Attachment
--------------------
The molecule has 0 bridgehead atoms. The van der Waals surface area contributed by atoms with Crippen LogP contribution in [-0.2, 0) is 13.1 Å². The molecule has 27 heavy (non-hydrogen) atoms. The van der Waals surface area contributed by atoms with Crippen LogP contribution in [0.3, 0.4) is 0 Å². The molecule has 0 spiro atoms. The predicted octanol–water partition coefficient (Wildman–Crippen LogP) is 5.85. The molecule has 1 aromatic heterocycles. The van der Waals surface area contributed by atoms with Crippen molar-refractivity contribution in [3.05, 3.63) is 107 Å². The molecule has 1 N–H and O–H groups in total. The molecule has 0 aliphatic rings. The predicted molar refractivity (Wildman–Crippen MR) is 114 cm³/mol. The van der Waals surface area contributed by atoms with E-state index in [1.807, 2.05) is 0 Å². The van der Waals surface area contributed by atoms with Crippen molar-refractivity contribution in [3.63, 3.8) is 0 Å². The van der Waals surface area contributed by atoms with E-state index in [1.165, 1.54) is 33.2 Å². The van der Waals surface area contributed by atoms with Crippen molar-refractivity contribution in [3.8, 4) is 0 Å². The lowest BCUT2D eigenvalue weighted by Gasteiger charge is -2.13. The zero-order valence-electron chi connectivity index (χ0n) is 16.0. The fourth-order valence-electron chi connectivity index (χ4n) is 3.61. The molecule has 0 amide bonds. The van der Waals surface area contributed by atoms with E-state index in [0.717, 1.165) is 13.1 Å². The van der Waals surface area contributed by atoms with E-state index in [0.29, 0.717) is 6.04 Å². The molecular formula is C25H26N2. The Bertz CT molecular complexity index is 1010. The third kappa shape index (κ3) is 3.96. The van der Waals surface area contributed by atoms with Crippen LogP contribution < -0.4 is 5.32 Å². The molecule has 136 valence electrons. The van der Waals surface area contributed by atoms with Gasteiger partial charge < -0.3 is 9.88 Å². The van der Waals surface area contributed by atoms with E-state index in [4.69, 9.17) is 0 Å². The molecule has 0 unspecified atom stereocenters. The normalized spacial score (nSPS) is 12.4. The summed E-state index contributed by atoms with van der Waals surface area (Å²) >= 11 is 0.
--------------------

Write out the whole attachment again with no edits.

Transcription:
The molecule has 0 bridgehead atoms. The van der Waals surface area contributed by atoms with Crippen LogP contribution in [-0.2, 0) is 13.1 Å². The molecule has 27 heavy (non-hydrogen) atoms. The van der Waals surface area contributed by atoms with Crippen LogP contribution in [0.3, 0.4) is 0 Å². The molecule has 0 spiro atoms. The predicted octanol–water partition coefficient (Wildman–Crippen LogP) is 5.85. The molecule has 1 aromatic heterocycles. The van der Waals surface area contributed by atoms with Crippen molar-refractivity contribution in [3.05, 3.63) is 107 Å². The molecule has 1 N–H and O–H groups in total. The molecule has 0 aliphatic rings. The predicted molar refractivity (Wildman–Crippen MR) is 114 cm³/mol. The van der Waals surface area contributed by atoms with E-state index in [1.807, 2.05) is 0 Å². The van der Waals surface area contributed by atoms with Crippen molar-refractivity contribution in [3.63, 3.8) is 0 Å². The van der Waals surface area contributed by atoms with E-state index in [1.165, 1.54) is 33.2 Å². The van der Waals surface area contributed by atoms with Crippen molar-refractivity contribution in [3.8, 4) is 0 Å². The lowest BCUT2D eigenvalue weighted by Gasteiger charge is -2.13. The zero-order valence-electron chi connectivity index (χ0n) is 16.0. The fourth-order valence-electron chi connectivity index (χ4n) is 3.61. The molecule has 0 amide bonds. The van der Waals surface area contributed by atoms with E-state index in [0.717, 1.165) is 13.1 Å². The van der Waals surface area contributed by atoms with E-state index in [0.29, 0.717) is 6.04 Å². The molecular formula is C25H26N2. The Bertz CT molecular complexity index is 1010. The third kappa shape index (κ3) is 3.96. The van der Waals surface area contributed by atoms with Crippen LogP contribution < -0.4 is 5.32 Å². The molecule has 136 valence electrons. The van der Waals surface area contributed by atoms with Gasteiger partial charge < -0.3 is 9.88 Å². The van der Waals surface area contributed by atoms with E-state index in [4.69, 9.17) is 0 Å². The molecule has 0 unspecified atom stereocenters. The normalized spacial score (nSPS) is 12.4. The summed E-state index contributed by atoms with van der Waals surface area (Å²) >= 11 is 0.